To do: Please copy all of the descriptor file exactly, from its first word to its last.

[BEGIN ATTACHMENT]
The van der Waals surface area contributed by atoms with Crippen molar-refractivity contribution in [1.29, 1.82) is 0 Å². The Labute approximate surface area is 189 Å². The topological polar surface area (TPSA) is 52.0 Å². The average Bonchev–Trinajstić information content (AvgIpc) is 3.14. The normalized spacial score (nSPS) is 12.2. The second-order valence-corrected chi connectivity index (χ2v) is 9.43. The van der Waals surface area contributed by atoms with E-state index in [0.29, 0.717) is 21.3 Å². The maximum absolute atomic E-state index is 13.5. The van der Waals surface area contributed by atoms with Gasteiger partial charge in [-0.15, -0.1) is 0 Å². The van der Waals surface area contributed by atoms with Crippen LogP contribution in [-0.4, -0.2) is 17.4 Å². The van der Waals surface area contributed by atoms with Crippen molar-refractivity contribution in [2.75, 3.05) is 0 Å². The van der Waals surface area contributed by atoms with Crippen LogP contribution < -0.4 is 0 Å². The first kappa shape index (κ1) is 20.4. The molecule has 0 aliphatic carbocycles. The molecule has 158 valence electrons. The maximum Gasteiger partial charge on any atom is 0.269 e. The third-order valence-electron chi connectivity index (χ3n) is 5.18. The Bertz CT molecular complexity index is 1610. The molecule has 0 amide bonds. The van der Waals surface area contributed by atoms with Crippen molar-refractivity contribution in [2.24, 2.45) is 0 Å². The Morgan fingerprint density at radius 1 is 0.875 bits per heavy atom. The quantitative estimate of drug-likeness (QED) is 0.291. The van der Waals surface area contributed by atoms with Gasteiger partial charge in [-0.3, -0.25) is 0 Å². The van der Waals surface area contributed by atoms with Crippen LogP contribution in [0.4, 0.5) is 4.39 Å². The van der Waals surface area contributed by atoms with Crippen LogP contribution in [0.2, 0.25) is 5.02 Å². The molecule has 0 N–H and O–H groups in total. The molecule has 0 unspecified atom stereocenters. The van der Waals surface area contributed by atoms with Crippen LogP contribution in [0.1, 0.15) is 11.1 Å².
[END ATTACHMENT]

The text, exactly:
The van der Waals surface area contributed by atoms with Crippen molar-refractivity contribution in [1.29, 1.82) is 0 Å². The Labute approximate surface area is 189 Å². The topological polar surface area (TPSA) is 52.0 Å². The average Bonchev–Trinajstić information content (AvgIpc) is 3.14. The normalized spacial score (nSPS) is 12.2. The second-order valence-corrected chi connectivity index (χ2v) is 9.43. The van der Waals surface area contributed by atoms with E-state index in [0.29, 0.717) is 21.3 Å². The maximum absolute atomic E-state index is 13.5. The van der Waals surface area contributed by atoms with Gasteiger partial charge in [-0.15, -0.1) is 0 Å². The van der Waals surface area contributed by atoms with Crippen LogP contribution in [-0.4, -0.2) is 17.4 Å². The van der Waals surface area contributed by atoms with Crippen molar-refractivity contribution in [2.75, 3.05) is 0 Å². The van der Waals surface area contributed by atoms with Crippen LogP contribution < -0.4 is 0 Å². The first kappa shape index (κ1) is 20.4. The molecule has 0 aliphatic carbocycles. The molecule has 158 valence electrons. The maximum Gasteiger partial charge on any atom is 0.269 e. The third-order valence-electron chi connectivity index (χ3n) is 5.18. The Bertz CT molecular complexity index is 1610. The molecule has 0 amide bonds. The van der Waals surface area contributed by atoms with Crippen molar-refractivity contribution in [2.24, 2.45) is 0 Å². The Morgan fingerprint density at radius 1 is 0.875 bits per heavy atom. The quantitative estimate of drug-likeness (QED) is 0.291. The van der Waals surface area contributed by atoms with Gasteiger partial charge in [-0.3, -0.25) is 0 Å². The van der Waals surface area contributed by atoms with Crippen LogP contribution in [0.4, 0.5) is 4.39 Å². The van der Waals surface area contributed by atoms with Crippen LogP contribution in [0.2, 0.25) is 5.02 Å². The molecule has 0 N–H and O–H groups in total. The molecule has 0 unspecified atom stereocenters. The van der Waals surface area contributed by atoms with Crippen LogP contribution in [0.1, 0.15) is 11.1 Å².